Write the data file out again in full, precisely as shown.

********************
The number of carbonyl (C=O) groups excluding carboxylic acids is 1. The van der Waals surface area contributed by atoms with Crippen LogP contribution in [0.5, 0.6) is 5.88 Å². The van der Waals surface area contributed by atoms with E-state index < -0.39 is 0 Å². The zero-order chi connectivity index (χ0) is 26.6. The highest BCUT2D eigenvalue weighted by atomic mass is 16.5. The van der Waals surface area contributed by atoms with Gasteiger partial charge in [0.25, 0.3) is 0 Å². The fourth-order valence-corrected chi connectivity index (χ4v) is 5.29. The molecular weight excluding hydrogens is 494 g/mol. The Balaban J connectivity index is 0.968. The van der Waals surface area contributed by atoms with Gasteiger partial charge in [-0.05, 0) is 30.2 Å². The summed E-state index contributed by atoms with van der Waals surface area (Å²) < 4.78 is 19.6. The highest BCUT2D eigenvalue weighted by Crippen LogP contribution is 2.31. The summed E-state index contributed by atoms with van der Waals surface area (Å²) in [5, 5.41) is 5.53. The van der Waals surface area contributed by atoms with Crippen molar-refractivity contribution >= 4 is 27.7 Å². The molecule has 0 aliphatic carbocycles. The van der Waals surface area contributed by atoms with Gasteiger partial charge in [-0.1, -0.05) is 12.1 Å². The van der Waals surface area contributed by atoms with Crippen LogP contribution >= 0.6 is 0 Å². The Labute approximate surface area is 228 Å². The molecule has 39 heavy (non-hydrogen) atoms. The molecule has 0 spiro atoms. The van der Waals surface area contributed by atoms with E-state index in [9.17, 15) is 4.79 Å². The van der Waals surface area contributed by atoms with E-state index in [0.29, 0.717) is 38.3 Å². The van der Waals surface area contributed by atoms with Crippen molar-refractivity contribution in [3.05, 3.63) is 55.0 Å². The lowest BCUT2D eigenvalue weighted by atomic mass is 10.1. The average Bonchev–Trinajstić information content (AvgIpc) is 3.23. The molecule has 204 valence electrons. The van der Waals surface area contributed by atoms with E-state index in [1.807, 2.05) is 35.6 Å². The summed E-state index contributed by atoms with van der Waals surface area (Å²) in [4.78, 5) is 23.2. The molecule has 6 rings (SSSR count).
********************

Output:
The number of carbonyl (C=O) groups excluding carboxylic acids is 1. The van der Waals surface area contributed by atoms with Crippen LogP contribution in [0.5, 0.6) is 5.88 Å². The van der Waals surface area contributed by atoms with E-state index < -0.39 is 0 Å². The zero-order chi connectivity index (χ0) is 26.6. The highest BCUT2D eigenvalue weighted by atomic mass is 16.5. The van der Waals surface area contributed by atoms with Gasteiger partial charge in [0.25, 0.3) is 0 Å². The fourth-order valence-corrected chi connectivity index (χ4v) is 5.29. The molecular weight excluding hydrogens is 494 g/mol. The Balaban J connectivity index is 0.968. The van der Waals surface area contributed by atoms with Gasteiger partial charge in [-0.05, 0) is 30.2 Å². The summed E-state index contributed by atoms with van der Waals surface area (Å²) < 4.78 is 19.6. The highest BCUT2D eigenvalue weighted by Crippen LogP contribution is 2.31. The summed E-state index contributed by atoms with van der Waals surface area (Å²) in [5, 5.41) is 5.53. The van der Waals surface area contributed by atoms with Crippen molar-refractivity contribution >= 4 is 27.7 Å². The molecule has 0 aliphatic carbocycles. The van der Waals surface area contributed by atoms with Gasteiger partial charge in [-0.1, -0.05) is 12.1 Å². The van der Waals surface area contributed by atoms with Crippen LogP contribution >= 0.6 is 0 Å². The Labute approximate surface area is 228 Å². The molecule has 39 heavy (non-hydrogen) atoms. The molecule has 0 spiro atoms. The van der Waals surface area contributed by atoms with E-state index in [9.17, 15) is 4.79 Å². The van der Waals surface area contributed by atoms with E-state index in [0.29, 0.717) is 38.3 Å². The van der Waals surface area contributed by atoms with Crippen molar-refractivity contribution in [3.05, 3.63) is 55.0 Å². The lowest BCUT2D eigenvalue weighted by atomic mass is 10.1. The average Bonchev–Trinajstić information content (AvgIpc) is 3.23. The molecule has 204 valence electrons. The van der Waals surface area contributed by atoms with E-state index in [1.807, 2.05) is 35.6 Å². The summed E-state index contributed by atoms with van der Waals surface area (Å²) in [4.78, 5) is 23.2. The molecule has 6 rings (SSSR count).